The Future is... Hardware
In a second blog Andreas Hegers takes a step back from software revolution
Really? What's going on with this guy, I hear you say. In his last blog he’s praising the beauty of standards, and now he’s going completely retro? Hardly anyone is talking about anything but the endless opportunities of software these days. It’s even difficult to find a decent webinar that talks about Hardware … how dare I?
Take a deep breath… and if it makes you feel better, just think about the fact that there’s already a lot of software residing in hardware. But this embedded software has a fundamental advantage over what most people think of as software these days… someone was obviously prepared to pay for it, since it… well, what can I say… sits on hardware. Funny, isn’t it?
Since the advent of open source in telecoms, customers have increasingly fallen in love with the idea of getting all software for free. That keeps vendors scratching their heads when thinking about long term survival, let alone midterm profitability… and ways of differentiating. Hopefully the industry will find a way to keep on paying for software innovation rather than expecting it to happen ‘for free’, based on wishful thinking or long term relationships.
It must be quite a shock for some vendors to realize that service providers are not buying from us for the fun of it. No they are buying solutions only because they a) need them and b) don’t get them for free. Our customers’ main business is serving their customers, not entertaining vendors. Rather, they would live without us and save a lot of money. Brutal, isn’t it? Well, why would they be different than us?
But back to the point… which is the area where you need more than some laptops and an internet connection (yes, exaggerating… :) ) to create value? It’s good, old hardware. What enables networks to transport terabits of information via a pair of fibers? Not open source software, I am afraid. When will white boxes be able to replace something like a core router, let alone an OTN switch or even a teeny-tiny transceiver module? Or build meshed networks with very high reliability?
The key issue of our industry appears to be that we’ve become so afraid of looking old school that some of us don’t even talk about our unique strengths and expertise any more… just because of hipster concepts that won’t work in most telecom networks any time soon.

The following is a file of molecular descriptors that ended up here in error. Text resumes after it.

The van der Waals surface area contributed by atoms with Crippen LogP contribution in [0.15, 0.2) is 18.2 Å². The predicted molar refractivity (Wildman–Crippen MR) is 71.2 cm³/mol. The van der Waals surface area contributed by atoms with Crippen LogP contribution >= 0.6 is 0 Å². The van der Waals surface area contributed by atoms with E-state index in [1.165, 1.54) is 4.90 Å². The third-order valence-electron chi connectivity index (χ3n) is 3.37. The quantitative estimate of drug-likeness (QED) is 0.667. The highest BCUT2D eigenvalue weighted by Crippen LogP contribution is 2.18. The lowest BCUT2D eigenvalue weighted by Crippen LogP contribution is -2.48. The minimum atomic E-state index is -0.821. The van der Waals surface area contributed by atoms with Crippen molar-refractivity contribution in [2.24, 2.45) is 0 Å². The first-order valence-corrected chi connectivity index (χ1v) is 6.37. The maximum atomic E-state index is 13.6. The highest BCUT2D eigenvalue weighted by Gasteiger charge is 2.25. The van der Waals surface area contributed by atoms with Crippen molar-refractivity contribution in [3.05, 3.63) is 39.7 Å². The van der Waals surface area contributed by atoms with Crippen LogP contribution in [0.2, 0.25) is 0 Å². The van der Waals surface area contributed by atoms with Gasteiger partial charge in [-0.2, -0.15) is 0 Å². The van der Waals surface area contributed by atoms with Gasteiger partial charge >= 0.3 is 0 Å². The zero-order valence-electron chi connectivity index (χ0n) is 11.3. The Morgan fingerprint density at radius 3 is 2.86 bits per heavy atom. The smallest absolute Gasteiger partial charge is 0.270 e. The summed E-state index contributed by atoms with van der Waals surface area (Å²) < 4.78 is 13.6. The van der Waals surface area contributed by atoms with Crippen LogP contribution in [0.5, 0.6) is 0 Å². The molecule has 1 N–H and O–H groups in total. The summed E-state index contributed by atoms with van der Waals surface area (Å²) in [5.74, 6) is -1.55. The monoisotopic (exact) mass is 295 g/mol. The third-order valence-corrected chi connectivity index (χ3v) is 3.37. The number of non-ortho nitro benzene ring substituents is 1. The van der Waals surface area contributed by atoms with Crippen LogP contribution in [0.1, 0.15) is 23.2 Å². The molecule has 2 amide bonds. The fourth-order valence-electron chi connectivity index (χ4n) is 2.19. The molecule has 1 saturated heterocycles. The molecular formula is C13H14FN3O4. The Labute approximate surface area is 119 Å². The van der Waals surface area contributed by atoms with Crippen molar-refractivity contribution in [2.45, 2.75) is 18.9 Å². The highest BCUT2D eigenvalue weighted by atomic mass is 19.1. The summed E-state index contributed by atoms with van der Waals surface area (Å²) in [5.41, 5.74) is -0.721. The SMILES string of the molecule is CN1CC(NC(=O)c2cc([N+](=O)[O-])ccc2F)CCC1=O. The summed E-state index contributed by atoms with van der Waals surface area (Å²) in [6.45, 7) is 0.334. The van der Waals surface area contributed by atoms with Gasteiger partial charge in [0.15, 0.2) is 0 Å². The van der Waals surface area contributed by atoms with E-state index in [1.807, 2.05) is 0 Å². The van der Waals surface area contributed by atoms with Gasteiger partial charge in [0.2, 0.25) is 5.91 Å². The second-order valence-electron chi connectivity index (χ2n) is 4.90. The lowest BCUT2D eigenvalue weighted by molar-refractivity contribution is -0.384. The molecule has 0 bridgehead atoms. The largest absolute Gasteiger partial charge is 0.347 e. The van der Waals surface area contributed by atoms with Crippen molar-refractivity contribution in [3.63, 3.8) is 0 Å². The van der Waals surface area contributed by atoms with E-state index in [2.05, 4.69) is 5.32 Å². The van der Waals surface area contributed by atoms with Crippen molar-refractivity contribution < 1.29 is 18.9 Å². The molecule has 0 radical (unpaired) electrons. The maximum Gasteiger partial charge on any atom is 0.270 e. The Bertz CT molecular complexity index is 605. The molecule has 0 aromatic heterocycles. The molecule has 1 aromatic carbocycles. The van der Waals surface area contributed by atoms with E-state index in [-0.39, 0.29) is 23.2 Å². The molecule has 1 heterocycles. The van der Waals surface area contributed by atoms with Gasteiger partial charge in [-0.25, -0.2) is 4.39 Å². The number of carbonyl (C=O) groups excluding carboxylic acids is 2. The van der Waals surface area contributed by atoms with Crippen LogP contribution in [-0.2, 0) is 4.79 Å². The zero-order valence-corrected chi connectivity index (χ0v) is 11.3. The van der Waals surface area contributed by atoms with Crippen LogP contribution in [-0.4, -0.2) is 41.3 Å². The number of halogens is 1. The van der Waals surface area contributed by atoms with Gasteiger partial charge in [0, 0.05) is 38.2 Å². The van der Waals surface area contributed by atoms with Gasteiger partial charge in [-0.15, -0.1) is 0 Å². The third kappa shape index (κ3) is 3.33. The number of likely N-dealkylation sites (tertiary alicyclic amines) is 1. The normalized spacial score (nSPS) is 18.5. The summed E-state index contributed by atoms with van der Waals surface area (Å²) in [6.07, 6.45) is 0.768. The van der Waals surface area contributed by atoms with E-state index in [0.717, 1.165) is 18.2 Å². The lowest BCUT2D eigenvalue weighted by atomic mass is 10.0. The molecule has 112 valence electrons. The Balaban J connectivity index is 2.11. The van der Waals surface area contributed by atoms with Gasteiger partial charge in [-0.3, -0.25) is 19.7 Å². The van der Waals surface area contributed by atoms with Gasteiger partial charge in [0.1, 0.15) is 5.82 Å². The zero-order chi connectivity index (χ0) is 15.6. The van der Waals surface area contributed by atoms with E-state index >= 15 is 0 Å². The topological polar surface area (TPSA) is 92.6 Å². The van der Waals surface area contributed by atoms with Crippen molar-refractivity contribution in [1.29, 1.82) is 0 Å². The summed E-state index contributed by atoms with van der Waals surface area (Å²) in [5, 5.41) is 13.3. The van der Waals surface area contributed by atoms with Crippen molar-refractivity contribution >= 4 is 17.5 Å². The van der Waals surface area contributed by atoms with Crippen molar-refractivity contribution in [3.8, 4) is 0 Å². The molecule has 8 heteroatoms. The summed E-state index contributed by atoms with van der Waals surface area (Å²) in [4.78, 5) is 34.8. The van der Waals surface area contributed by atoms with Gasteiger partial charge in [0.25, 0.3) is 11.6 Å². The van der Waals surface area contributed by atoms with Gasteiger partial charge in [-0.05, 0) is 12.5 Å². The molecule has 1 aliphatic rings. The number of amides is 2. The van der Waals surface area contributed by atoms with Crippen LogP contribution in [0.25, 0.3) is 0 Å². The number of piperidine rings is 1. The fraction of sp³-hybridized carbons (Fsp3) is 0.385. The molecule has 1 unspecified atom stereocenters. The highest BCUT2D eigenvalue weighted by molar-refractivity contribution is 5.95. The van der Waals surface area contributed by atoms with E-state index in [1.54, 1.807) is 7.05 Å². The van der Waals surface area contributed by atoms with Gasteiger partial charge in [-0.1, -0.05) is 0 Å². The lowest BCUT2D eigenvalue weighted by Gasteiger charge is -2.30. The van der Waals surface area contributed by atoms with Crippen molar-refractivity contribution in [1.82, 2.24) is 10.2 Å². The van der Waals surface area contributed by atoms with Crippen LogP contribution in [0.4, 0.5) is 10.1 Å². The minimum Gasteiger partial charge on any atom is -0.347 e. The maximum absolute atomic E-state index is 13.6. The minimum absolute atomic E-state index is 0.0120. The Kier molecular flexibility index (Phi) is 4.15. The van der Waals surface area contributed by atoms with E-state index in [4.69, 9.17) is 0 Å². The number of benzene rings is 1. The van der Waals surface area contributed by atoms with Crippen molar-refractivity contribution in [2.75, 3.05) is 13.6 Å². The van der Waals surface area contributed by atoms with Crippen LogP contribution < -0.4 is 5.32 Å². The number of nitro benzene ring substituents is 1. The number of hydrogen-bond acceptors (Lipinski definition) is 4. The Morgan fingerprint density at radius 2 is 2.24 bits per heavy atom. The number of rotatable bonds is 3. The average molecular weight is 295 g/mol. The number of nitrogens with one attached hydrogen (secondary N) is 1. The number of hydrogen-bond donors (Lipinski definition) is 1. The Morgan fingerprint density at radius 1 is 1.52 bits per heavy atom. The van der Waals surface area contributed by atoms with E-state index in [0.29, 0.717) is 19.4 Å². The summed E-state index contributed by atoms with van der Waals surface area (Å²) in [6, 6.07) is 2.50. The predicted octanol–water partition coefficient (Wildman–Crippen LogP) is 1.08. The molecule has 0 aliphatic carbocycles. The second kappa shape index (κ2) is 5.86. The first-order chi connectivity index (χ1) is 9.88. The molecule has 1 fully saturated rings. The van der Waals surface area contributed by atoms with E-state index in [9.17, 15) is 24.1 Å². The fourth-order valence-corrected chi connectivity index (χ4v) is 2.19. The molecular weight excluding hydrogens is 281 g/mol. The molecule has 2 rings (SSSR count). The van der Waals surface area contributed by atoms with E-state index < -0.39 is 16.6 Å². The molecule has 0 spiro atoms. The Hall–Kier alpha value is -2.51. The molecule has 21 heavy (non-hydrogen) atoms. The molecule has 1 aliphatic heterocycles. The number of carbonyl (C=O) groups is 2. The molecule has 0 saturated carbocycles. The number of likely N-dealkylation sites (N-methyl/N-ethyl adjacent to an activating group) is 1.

Really? Hmm, let’s take a look at the MSO space… at Angacom, the largest German cable show, there wasn’t any sign of free software and white boxes. What's so different there? Maybe they are closer to the end-customers, maybe their solutions require more “physics”, maybe they just have less people with time for making up fancy concepts… or maybe they are just far away enough from IT people taking over.
But even in hardware land there is wide open spaces to maneuver and improve: We are approaching the Shannon limit, so we need to find new ways of transporting bandwidth (or just light another pair of fibers…:) ). We could start collapsing functions where it makes sense, rather than building multi-layer networks. We could start building more modular solutions without the need for external cabling and complex maneuvers on NMS level. And the list goes on… lots of work yet to do at ‘home’, with many real, potential customers out there, across all tiers.
These customers are expecting us to leverage our strengths, focus on what makes sense and work with them. Software plays an increasingly important role, so going back to silo concepts based on monolithic models has zero chance of success. But networks will always be built based on a mix of software that works “standalone” plus software which is embedded in “boxes”. The absence of the latter would make virtually all service provider infrastructure disappear in a heartbeat, except for very simple topologies.
So let’s continue working on open, futuristic concepts, but let’s keep in mind that most customers want solutions that will improve their business straightaway, rather than those that require a complete overhaul of the network and processes for them to work. And from this perspective, both software and hardware are still on a par when it comes to value going forward.
The hype of newer software oriented evolutions is far from being lived up to. For example have a look at this webinar by industry thought leaders. A joint ECI and Light Reading Webinar with guest speakers from Level 3, Orange Business, and LinkedIn: Has SDN Lived Up to the Hype.